- Special Purpose Acquisition Company (SPAC): A separate company with no operations is created strictly to raise capital to acquire the company going public. SPACs are the fastest method of going public, and have become popular in recent years.
- Direct Listing: A private company enters a market with only existing, outstanding shares being traded and no new shares created. The cost is lower than that of an IPO, since no fees need to be paid for underwriting.
The majority of companies going public in 2021 chose the IPO route, but some of the biggest valuations resulted from direct listings.
|Listing Date||Company||Valuation ($B)||Listing Type|
|21-Jan-21||Hims and Hers Health||$1.6||SPAC|
|05-May-21||The Honest Company||$1.4||IPO|
|07-May-21||Blade Air Mobility||$0.83||SPAC|
|29-Sep-21||Warby Parker||$6.0||Direct Listing|
|27-Oct-21||Rent the Runway||$1.7||IPO|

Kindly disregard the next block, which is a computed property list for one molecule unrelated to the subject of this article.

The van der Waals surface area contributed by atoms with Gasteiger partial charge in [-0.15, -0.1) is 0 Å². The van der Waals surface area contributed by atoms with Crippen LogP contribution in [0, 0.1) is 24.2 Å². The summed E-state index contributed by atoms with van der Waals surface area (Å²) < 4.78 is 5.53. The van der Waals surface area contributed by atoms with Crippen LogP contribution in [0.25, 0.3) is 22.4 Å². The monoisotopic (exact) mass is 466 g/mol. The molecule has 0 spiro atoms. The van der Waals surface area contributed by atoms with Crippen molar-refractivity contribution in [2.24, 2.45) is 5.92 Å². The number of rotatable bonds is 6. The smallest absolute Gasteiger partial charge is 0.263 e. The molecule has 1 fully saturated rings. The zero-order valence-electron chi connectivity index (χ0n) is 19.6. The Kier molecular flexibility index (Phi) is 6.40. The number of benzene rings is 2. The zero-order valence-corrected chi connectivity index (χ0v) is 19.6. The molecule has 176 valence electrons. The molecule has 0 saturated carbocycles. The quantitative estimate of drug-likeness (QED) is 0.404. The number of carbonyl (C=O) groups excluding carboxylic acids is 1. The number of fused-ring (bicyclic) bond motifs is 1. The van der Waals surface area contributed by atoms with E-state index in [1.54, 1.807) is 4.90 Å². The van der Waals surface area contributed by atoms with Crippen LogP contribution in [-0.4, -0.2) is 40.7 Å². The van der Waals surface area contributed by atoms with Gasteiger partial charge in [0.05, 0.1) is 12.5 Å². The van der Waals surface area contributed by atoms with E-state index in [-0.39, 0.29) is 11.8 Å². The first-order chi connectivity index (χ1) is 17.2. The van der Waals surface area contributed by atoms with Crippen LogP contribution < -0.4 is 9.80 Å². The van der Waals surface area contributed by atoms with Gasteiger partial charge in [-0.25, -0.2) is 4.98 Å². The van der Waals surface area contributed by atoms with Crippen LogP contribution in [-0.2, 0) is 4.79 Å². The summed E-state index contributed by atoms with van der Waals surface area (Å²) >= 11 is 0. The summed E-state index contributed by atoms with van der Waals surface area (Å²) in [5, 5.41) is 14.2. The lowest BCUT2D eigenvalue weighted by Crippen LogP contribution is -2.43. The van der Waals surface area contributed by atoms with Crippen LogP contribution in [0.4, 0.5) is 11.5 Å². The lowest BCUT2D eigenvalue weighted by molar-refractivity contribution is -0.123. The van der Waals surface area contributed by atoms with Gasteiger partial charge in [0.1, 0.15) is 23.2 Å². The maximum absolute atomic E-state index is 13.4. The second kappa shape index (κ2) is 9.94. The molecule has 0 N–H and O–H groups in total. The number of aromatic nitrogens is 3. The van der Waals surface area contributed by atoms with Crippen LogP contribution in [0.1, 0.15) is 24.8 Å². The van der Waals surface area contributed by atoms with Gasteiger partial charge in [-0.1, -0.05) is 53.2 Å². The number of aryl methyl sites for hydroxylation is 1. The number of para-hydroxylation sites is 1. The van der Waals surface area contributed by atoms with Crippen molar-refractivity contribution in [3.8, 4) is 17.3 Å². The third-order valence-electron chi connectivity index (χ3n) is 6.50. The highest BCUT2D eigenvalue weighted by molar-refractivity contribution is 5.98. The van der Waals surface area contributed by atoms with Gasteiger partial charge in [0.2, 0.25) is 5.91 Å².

Though there are many well-known names in the list, one of the biggest through lines continues to be the importance of tech.
A majority of 2021’s newly public companies have been in tech, including multiple mobile apps, websites, and online services. The two biggest IPOs so far were South Korea’s Coupang, an online marketplace valued at $60 billion after going public, and China’s ride-hailing app Didi Chuxing, the year’s largest post-IPO valuation at $73 billion.
And there were many apps and services going public through other means as well. Gaming company Roblox went public through a direct listing, earning a valuation of $30 billion, and cryptocurrency platform Coinbase has earned the year’s largest valuation so far, with an $86 billion valuation following its direct listing.
Big Companies Going Public in 2022
As with every year, some of the biggest companies going public were lined up for the later half.
Tech will continue to be the talk of the markets. Payment processing firm Stripe was setting up to be the year’s biggest IPO with an estimated valuation of $95 billion, but got delayed. Likewise, online grocery delivery platform InstaCart, which saw a big upswing in traction due to the pandemic, has been looking to go public at a valuation of at least $39 billion.
Of course, it’s common that potential public listings and offerings fall through. Whether they get delayed due to weak market conditions or cancelled at the last minute, anything can happen when it comes to public markets.
This post has been updated as of January 1, 2022.